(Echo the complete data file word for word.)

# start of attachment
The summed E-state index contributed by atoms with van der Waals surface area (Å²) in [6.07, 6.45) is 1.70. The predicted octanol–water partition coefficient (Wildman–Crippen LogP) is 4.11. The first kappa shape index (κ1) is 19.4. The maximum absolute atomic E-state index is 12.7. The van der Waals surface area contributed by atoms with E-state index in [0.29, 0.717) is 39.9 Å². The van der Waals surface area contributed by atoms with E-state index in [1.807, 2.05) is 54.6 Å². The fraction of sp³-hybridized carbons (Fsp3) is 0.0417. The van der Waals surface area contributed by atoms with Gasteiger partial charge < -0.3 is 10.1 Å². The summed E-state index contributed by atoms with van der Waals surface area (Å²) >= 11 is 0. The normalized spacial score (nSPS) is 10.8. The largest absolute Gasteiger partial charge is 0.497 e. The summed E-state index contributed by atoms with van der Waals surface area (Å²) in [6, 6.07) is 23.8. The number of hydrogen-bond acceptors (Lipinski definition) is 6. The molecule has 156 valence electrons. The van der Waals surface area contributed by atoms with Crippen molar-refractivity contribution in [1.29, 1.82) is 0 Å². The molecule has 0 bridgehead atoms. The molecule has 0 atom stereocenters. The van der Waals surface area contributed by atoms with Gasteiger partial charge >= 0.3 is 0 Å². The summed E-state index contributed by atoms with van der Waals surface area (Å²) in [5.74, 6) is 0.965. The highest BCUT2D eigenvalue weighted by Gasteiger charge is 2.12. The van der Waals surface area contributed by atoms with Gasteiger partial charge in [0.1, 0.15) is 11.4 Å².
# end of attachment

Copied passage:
The summed E-state index contributed by atoms with van der Waals surface area (Å²) in [6.07, 6.45) is 1.70. The predicted octanol–water partition coefficient (Wildman–Crippen LogP) is 4.11. The first kappa shape index (κ1) is 19.4. The maximum absolute atomic E-state index is 12.7. The van der Waals surface area contributed by atoms with E-state index in [0.29, 0.717) is 39.9 Å². The van der Waals surface area contributed by atoms with E-state index in [1.807, 2.05) is 54.6 Å². The fraction of sp³-hybridized carbons (Fsp3) is 0.0417. The van der Waals surface area contributed by atoms with Gasteiger partial charge < -0.3 is 10.1 Å². The summed E-state index contributed by atoms with van der Waals surface area (Å²) >= 11 is 0. The normalized spacial score (nSPS) is 10.8. The largest absolute Gasteiger partial charge is 0.497 e. The summed E-state index contributed by atoms with van der Waals surface area (Å²) in [6, 6.07) is 23.8. The number of hydrogen-bond acceptors (Lipinski definition) is 6. The molecule has 156 valence electrons. The van der Waals surface area contributed by atoms with Crippen molar-refractivity contribution in [1.29, 1.82) is 0 Å². The molecule has 0 bridgehead atoms. The molecule has 0 atom stereocenters. The van der Waals surface area contributed by atoms with Gasteiger partial charge >= 0.3 is 0 Å². The summed E-state index contributed by atoms with van der Waals surface area (Å²) in [5.74, 6) is 0.965. The highest BCUT2D eigenvalue weighted by Gasteiger charge is 2.12. The van der Waals surface area contributed by atoms with Gasteiger partial charge in [0.1, 0.15) is 11.4 Å².